Unnatural Landscapes: Tracking Invasive Species
Louisiana crawfish, cheatgrass, Russian thistle, Hottentot figs, rats, and sweet fennel. These and dozens of other seemingly benign flora and fauna have become some of the worst culprits in the destruction of ecosystems and native wildlife in the American Southwest and Baja California.
Although widely publicized threats—such as pollution, land development, changes in the atmospheric condition, fire, and drought—are frequently credited with posing the greatest danger to indigenous animals and plants, invasive species are quickly becoming a far more insidious peril to the survival of native wildlife. A result of both accident and human intervention, the frequency with which exotic species are being introduced into nonnative environments is increasing at an alarming rate.
In Unnatural Landscapes, Ceiridwen Terrill combines lucid science writing with first-person tales of adventure to provide a compelling introduction to invasion ecology and restoration management. Traveling aboard her trusty kyak, The Grebe, Terrill brings readers on a firsthand tour of various “islands” in the Southwest and Mexico—both actual islands and self-contained habitat communities. From the islands of Anaho, Santa Cruz, and Anacapa to Isla Tibur n in the Sea of Cortez, Mexicali irrigation canals, and Pyramid Lake, Terrill takes an in-depth look at the damage that invasive species cause.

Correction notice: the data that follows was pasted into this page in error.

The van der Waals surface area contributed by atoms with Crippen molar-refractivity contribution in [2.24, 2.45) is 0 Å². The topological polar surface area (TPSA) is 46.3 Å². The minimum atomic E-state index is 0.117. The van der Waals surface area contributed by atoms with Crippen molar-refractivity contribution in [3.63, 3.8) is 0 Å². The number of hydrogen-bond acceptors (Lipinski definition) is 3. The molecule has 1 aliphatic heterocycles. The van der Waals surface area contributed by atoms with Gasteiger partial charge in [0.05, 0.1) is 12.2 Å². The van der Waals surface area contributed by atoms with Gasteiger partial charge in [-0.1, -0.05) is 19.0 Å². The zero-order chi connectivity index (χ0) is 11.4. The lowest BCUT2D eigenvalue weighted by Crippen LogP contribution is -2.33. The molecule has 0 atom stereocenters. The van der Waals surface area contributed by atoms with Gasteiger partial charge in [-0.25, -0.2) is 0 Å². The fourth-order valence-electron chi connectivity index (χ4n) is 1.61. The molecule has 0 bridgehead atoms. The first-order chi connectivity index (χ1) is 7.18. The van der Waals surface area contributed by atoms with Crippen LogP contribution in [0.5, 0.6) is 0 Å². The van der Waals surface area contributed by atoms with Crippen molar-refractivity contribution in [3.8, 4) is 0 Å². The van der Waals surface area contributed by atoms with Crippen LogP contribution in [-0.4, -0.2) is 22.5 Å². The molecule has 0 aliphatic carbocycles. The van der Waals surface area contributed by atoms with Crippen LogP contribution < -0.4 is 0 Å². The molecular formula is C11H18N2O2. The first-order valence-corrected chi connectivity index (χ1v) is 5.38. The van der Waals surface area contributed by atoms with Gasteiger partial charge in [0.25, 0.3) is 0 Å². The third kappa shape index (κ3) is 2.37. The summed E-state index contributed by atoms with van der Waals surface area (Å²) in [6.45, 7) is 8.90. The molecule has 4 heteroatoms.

Drawing on field observations, research, and interviews with scientists, resource managers, and local residents, this book provides readers with the background and knowledge they need to understand and to begin combating what is quickly becoming the most important environmental crisis facing the fragile ecosystems of the Southwest.
For more information on invasive species visit the Author's Web site.
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Foreword by Gary Paul Nabban vii
Poor Mans Galapagos
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American white pelican Anacapa Island Anaho Island Angeles Ash Meadows Bahfa Baja Peninsula beach biologists birds black rat boat Bruce buffelgrass Cabrillo California Channel Islands cheatgrass cheatgrass and red chicks Chumash conservation crawfish crystal iceplant desert Donna East Anacapa ecological ecosystem endemic eradication eucalyptus trees exotic species extinction feet feral pigs Fish Slough golden eagles Grebe gull habitat Highway Hottentot fig human invaders invasive plants invasive species Isla Coronado island gray fox Kate Faulkner kayak live look mainland Mexican Midriff Islands miles National Park Service native plants native species nesting Nevada nonnative numbers Owens pupfish paddle Paiute Phil Pister Phil's plants and animals pools population Pyramid Lake rattlesnake red brome rock Russian thistle salt saltbush Santa Barbara Santa Cruz Island says Scorpion Sea of Cortes seabirds seeds Setnicka snakes soil spread spring Styron tamarisk Tershy there's tion U.S. Fish visitors waves western white pelican wind